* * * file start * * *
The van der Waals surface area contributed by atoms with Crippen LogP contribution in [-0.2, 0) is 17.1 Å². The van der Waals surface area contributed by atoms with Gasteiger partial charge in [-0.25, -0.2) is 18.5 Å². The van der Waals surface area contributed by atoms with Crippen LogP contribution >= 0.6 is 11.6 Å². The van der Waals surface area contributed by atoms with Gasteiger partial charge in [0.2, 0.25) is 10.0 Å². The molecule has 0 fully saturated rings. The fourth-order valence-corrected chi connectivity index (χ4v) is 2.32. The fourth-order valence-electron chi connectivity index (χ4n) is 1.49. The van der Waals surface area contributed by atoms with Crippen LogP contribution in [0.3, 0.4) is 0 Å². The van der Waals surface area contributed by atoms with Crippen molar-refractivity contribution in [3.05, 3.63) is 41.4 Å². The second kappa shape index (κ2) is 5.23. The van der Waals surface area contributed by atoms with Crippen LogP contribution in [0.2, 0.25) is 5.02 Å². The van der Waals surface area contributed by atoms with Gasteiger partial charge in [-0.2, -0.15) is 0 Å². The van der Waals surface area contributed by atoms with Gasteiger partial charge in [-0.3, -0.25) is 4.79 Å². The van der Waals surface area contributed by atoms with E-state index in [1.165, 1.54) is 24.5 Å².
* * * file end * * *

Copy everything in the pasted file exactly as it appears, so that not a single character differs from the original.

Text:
The van der Waals surface area contributed by atoms with Crippen LogP contribution in [-0.2, 0) is 17.1 Å². The van der Waals surface area contributed by atoms with Gasteiger partial charge in [-0.25, -0.2) is 18.5 Å². The van der Waals surface area contributed by atoms with Crippen LogP contribution >= 0.6 is 11.6 Å². The van der Waals surface area contributed by atoms with Gasteiger partial charge in [0.2, 0.25) is 10.0 Å². The molecule has 0 fully saturated rings. The fourth-order valence-corrected chi connectivity index (χ4v) is 2.32. The fourth-order valence-electron chi connectivity index (χ4n) is 1.49. The van der Waals surface area contributed by atoms with Crippen LogP contribution in [0.3, 0.4) is 0 Å². The van der Waals surface area contributed by atoms with Crippen molar-refractivity contribution in [3.05, 3.63) is 41.4 Å². The second kappa shape index (κ2) is 5.23. The van der Waals surface area contributed by atoms with Crippen LogP contribution in [0.2, 0.25) is 5.02 Å². The van der Waals surface area contributed by atoms with Gasteiger partial charge in [-0.2, -0.15) is 0 Å². The van der Waals surface area contributed by atoms with Gasteiger partial charge in [-0.3, -0.25) is 4.79 Å². The van der Waals surface area contributed by atoms with E-state index in [1.165, 1.54) is 24.5 Å².